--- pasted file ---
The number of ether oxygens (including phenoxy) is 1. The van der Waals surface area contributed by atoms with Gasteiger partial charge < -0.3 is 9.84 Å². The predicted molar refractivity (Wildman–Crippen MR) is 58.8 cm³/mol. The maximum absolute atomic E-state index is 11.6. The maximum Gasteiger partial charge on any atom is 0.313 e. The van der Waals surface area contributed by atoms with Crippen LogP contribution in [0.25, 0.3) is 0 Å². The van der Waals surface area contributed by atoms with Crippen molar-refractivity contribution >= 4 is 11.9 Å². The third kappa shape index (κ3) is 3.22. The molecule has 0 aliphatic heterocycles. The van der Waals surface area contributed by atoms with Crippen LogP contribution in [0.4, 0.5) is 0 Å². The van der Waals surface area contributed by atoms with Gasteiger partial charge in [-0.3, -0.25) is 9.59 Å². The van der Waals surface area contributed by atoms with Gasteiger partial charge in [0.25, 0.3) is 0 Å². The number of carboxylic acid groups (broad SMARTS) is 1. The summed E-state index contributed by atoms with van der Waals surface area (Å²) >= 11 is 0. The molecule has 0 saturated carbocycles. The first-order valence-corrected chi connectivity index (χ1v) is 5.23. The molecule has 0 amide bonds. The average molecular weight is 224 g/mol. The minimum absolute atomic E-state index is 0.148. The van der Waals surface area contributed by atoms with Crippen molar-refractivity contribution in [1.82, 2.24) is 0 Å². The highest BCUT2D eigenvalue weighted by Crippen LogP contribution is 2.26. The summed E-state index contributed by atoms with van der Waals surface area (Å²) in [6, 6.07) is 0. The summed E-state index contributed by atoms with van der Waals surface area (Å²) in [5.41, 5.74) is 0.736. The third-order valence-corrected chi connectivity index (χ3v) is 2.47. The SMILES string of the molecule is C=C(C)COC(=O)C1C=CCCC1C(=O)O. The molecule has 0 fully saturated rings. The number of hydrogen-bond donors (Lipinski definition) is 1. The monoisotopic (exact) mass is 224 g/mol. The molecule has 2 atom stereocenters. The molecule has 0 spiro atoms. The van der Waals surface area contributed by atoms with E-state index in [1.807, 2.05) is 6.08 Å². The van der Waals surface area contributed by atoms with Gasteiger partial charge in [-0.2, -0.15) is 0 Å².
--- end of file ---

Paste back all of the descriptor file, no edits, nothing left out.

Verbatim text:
The number of ether oxygens (including phenoxy) is 1. The van der Waals surface area contributed by atoms with Gasteiger partial charge < -0.3 is 9.84 Å². The predicted molar refractivity (Wildman–Crippen MR) is 58.8 cm³/mol. The maximum absolute atomic E-state index is 11.6. The maximum Gasteiger partial charge on any atom is 0.313 e. The van der Waals surface area contributed by atoms with Crippen LogP contribution in [0.25, 0.3) is 0 Å². The van der Waals surface area contributed by atoms with Crippen molar-refractivity contribution >= 4 is 11.9 Å². The third kappa shape index (κ3) is 3.22. The molecule has 0 aliphatic heterocycles. The van der Waals surface area contributed by atoms with Crippen LogP contribution in [0.4, 0.5) is 0 Å². The van der Waals surface area contributed by atoms with Gasteiger partial charge in [-0.3, -0.25) is 9.59 Å². The van der Waals surface area contributed by atoms with Gasteiger partial charge in [0.25, 0.3) is 0 Å². The number of carboxylic acid groups (broad SMARTS) is 1. The summed E-state index contributed by atoms with van der Waals surface area (Å²) >= 11 is 0. The molecule has 0 saturated carbocycles. The first-order valence-corrected chi connectivity index (χ1v) is 5.23. The molecule has 0 amide bonds. The average molecular weight is 224 g/mol. The minimum absolute atomic E-state index is 0.148. The van der Waals surface area contributed by atoms with Crippen molar-refractivity contribution in [1.82, 2.24) is 0 Å². The highest BCUT2D eigenvalue weighted by Crippen LogP contribution is 2.26. The summed E-state index contributed by atoms with van der Waals surface area (Å²) in [6, 6.07) is 0. The summed E-state index contributed by atoms with van der Waals surface area (Å²) in [5.41, 5.74) is 0.736. The third-order valence-corrected chi connectivity index (χ3v) is 2.47. The SMILES string of the molecule is C=C(C)COC(=O)C1C=CCCC1C(=O)O. The molecule has 0 fully saturated rings. The number of hydrogen-bond donors (Lipinski definition) is 1. The monoisotopic (exact) mass is 224 g/mol. The molecule has 2 atom stereocenters. The molecule has 0 spiro atoms. The van der Waals surface area contributed by atoms with E-state index in [1.807, 2.05) is 6.08 Å². The van der Waals surface area contributed by atoms with Gasteiger partial charge in [-0.2, -0.15) is 0 Å².